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Everytime I've used the NOINDEX directive on a page, it made sense to use NOFOLLOW as well. I can't imagine a scenario where you would not want a page indexed, but would want the links inside it to be.

Can anyone describe a scenario where it would make sense to have a page that combines NOINDEX with FOLLOW?

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Can you give an example of a page where it would make more sense to use nofollow and noindex? I can only think of maybe you have an entire section (or site) of interlinked pages that you don't wanted indexed, so the pages that are linked to also should not be indexed. Any solitary page that is noindex should probably be follow IMO. –  w3d Aug 17 '13 at 20:38
    
@w3d- We usually use noindex on staging sites and also in instances where we don't want a production site accessed through a certain domain (e.g. production apps on heroku can be accessed by {app_name}.herokuapp.com even after you map a custom domain to them.) So yes, in our experience it's always made sense to use noindex together with nofollow, because we're trying to avoid both duplicate content and duplicate links issues- but you're right to point out that this may be less applicable to specific pages... –  Yarin Aug 17 '13 at 22:32
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4 Answers 4

Yoast answers this very well in this blog post:

A better solution would be to add a <meta name="robots" content="noindex, follow"> tag to those search results pages, as it would prevent the search results from rankings but would allow the link “juice” to flow through to the returned posts and pages.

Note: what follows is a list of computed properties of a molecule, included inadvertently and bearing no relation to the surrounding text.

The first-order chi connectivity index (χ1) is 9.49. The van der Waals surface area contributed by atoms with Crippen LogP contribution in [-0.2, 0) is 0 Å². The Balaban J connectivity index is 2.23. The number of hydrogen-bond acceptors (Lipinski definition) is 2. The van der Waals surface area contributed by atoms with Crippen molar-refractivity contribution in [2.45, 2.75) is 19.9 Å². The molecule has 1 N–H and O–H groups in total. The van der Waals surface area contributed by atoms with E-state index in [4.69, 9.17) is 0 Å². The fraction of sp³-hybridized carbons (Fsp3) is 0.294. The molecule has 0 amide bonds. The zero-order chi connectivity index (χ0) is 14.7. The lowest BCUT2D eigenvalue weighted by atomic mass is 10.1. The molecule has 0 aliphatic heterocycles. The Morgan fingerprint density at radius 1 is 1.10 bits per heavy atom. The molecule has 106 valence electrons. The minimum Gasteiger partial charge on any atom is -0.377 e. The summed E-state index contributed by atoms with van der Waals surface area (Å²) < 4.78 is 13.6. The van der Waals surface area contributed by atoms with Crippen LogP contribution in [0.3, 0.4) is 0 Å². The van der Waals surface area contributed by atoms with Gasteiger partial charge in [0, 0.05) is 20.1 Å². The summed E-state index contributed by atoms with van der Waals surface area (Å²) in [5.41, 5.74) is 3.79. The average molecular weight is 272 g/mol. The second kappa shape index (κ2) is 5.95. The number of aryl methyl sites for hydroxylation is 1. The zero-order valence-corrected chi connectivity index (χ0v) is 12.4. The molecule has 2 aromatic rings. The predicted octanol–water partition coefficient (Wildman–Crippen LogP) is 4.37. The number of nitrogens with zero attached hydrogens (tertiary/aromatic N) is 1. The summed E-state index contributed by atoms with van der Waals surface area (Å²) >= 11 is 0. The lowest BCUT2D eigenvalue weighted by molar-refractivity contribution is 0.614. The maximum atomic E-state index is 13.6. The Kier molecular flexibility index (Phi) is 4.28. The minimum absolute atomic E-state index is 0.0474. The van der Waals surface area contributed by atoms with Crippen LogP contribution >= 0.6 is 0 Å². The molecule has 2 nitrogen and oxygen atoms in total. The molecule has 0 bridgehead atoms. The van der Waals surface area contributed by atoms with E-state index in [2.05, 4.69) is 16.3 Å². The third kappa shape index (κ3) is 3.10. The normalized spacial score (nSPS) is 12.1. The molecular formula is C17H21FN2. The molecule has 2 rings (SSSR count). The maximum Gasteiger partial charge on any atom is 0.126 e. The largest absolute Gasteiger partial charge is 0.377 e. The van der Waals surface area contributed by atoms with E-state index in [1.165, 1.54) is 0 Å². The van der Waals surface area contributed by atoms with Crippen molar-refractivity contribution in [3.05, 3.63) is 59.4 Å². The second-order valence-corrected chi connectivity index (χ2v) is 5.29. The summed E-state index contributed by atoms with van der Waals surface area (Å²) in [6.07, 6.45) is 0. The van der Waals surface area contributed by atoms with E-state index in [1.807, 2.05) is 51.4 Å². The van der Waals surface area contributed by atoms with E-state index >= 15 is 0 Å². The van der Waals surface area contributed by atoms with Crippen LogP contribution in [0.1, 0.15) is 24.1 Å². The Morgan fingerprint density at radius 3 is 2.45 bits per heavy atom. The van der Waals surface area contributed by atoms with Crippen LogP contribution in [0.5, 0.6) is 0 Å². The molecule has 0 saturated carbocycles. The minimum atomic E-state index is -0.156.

Someone will inevitably link to a page you wish Google to not index. However, if you nofollow the links you are losing the benefit of that link. That page likely has links to your home page and other pages on the site which aren't noindex.

In certain cases you may have some pages you do want indexed but are only linked from noindex pages. (Although I would argue that in this case the site structure probably needs improvement.)

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@DisgruntledGoat- "Someone will inevitably link to a page you wish Google to not index. However, if you nofollow the links you are losing the benefit of that link." -Excellent point. Good article link as well- thanks –  Yarin Aug 17 '13 at 17:15
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Perhaps a very non-user friendly site-map?

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@NRGdallas- Good point, thanks ... labnol.org/internet/xml-sitemaps-noindex/18041 –  Yarin Aug 16 '13 at 21:42
    
Why "very non-user friendly"? –  w3d Aug 16 '13 at 22:38
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If you choose to noindex your privacy policy, legal and login pages then I don't necessarily see any reason to use nofollow on these pages as well.

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We are using the Atomz site search service on our site. Atomz has a 10000 page limit, and our site has more. So we added "no index" to all pages that are not main content pages (mostly table of contents pages, of which there are many, for good reasons). However, we obviously want the links on these pages to be followed, so we added "follow". With this setup, all the important pages are crawled and indexed by Atomz and can thus be found by users. Of course, this also impacts other robots, like Google, but not indexing these table of contents pages seems to be a good thing for all searches.

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